2. “Let’s role-play an example of how you would approach a performance review discussion.”

Here are 25 more interview questions to consider (adapted from this source, this one, this one, and our very own interviewing and hiring experience):

  1. Why did you decide to become a physical therapist? What are your favorite and least favorite aspects of the job?
  2. Why are you interested in joining our company? What makes you an especially good fit for our team?
  3. How do you handle stress?
  4. If I asked one of your colleagues to describe you in three adjectives, what would he or she say?
  5. What are you reading right now?
  6. What are your clinical and non-clinical strengths? In what areas do you hope to grow in the next year?
  7. What can your hobbies tell me that your résumé can’t?
  8. Tell me about a time when you provided patient care—or service—that went beyond what was expected of you.
  9. How do you determine whether the plan of care you choose for a given patient is the best one available?
  10. How do you stay up-to-date on research in your field?
  11. Tell me about a time when you acted as an advocate on behalf of your patient. What about on behalf of the profession?
  12. How would you handle a situation in which a patient was angry?
  13. What has been your most challenging case to date, and why? What did you learn from it?
  14. What is the last gift you gave someone?
  15. Tell me about the most gratifying case you’ve ever worked on. What happened, and what made it special for you?
  16. What does evidence-based practice mean to you?
  17. Have you ever received a request for treatment that you didn’t agree with? If so, how did you handle it?
  18. Tell me about a time you—or your clinic—implemented a suggestion of yours to make a situation better.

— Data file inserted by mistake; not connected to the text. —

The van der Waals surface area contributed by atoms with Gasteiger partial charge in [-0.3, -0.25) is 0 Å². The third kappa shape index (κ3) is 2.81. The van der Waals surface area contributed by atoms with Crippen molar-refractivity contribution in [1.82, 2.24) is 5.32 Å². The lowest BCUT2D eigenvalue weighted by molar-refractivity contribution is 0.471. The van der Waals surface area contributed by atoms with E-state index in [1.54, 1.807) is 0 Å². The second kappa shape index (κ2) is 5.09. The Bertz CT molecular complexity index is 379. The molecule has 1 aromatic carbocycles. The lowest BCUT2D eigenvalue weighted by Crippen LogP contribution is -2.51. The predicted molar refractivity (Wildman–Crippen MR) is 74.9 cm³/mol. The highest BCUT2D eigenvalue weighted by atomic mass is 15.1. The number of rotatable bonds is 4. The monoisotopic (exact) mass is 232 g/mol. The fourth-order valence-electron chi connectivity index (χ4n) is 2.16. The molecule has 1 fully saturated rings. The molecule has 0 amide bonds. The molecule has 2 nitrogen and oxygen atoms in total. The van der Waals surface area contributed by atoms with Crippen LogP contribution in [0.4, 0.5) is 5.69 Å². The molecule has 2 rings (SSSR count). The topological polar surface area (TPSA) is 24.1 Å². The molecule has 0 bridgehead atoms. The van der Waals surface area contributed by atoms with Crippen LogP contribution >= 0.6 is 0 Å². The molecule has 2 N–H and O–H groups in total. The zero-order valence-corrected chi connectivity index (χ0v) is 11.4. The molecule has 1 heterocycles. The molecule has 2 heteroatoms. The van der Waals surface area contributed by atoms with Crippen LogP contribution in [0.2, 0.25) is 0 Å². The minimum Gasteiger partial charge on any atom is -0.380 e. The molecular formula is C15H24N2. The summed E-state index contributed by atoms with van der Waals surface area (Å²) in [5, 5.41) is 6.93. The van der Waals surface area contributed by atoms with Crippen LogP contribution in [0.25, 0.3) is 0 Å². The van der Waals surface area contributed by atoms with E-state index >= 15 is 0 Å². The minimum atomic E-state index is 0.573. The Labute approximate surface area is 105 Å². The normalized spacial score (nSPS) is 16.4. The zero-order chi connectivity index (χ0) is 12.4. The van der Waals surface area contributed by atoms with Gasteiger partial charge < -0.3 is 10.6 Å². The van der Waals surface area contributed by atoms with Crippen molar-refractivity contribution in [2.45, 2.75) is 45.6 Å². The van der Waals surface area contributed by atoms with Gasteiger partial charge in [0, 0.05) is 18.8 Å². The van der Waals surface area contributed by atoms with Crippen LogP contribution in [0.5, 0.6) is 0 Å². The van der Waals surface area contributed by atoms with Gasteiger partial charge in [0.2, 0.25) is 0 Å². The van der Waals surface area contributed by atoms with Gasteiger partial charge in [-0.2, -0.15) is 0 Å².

19. What are your career goals? What are the three steps you’ve taken this year to help you achieve them?
  20. What motivates you?
  21. What was your favorite—and least favorite—aspect of your previous (or current) job?
  22. On a scale of 1–10, how comfortable are you with using an electronic medical record for documentation? Which software have you used in the past?
  23. What was the best thing a previous manager did that you wish everyone did?
  24. What three factors are crucial within a clinic and must be present for you to work most effectively?
  25. Describe your ideal work day.

4. Make a fair offer.

Once you’ve found the best PT, it’s time to make him or her an offer. To entice top talent—but avoid blowing your budget—the package you present must be fair for everyone involved. As I discussed in this article, that means you’ve got to:

  1. do your research to understand fair market value in your region, and
  2. consider the benefits you have to offer.

When Jannenga was a clinic director, she not only provided employees with standard health, dental, vision, life, and disability insurance, but also paid for their APTA memberships and CEUs. “To me, a good benefit package satisfies the needs of your employees and puts your company at a competitive advantage to other similar companies in your market,” she says.

Expect negotiation.

Once she pinpointed fair market value and determined her benefits package, Jannenga was able to calculate a salary range for every position she was hiring for; then, based on the results of the interview, she identified where within that range that particular candidate landed, leaving enough wiggle room to allow for negotiation: “I like to screen first for the basics,” she says. “For a physical therapist, that would include education, clinical knowledge, continuing education credits, licensure, work history, and specialization.” Jannenga then factors in emotional intelligence: “How do they think? How do they go about solving problems? How well do they communicate? How well do they mesh with the current team? And how well does the team accept them?” While Jannenga weighs all factors more or less equally, she places the most emphasis on cultural fit. Remember, you can’t teach that stuff.

For more information on determining what constitutes fair compensation, check out the Private Practice Owner’s Guide to Fair Compensation.


With these four strategies—plus your own great judgement and instincts—you’ll know exactly who to bring on board (and who to turn away). Have any great strategies of your own for hiring the best PTs? I know we—and your fellow clinic managers, directors, and owners—would love to hear them. Tell us what’s worked—and what hasn’t—in the comment section below.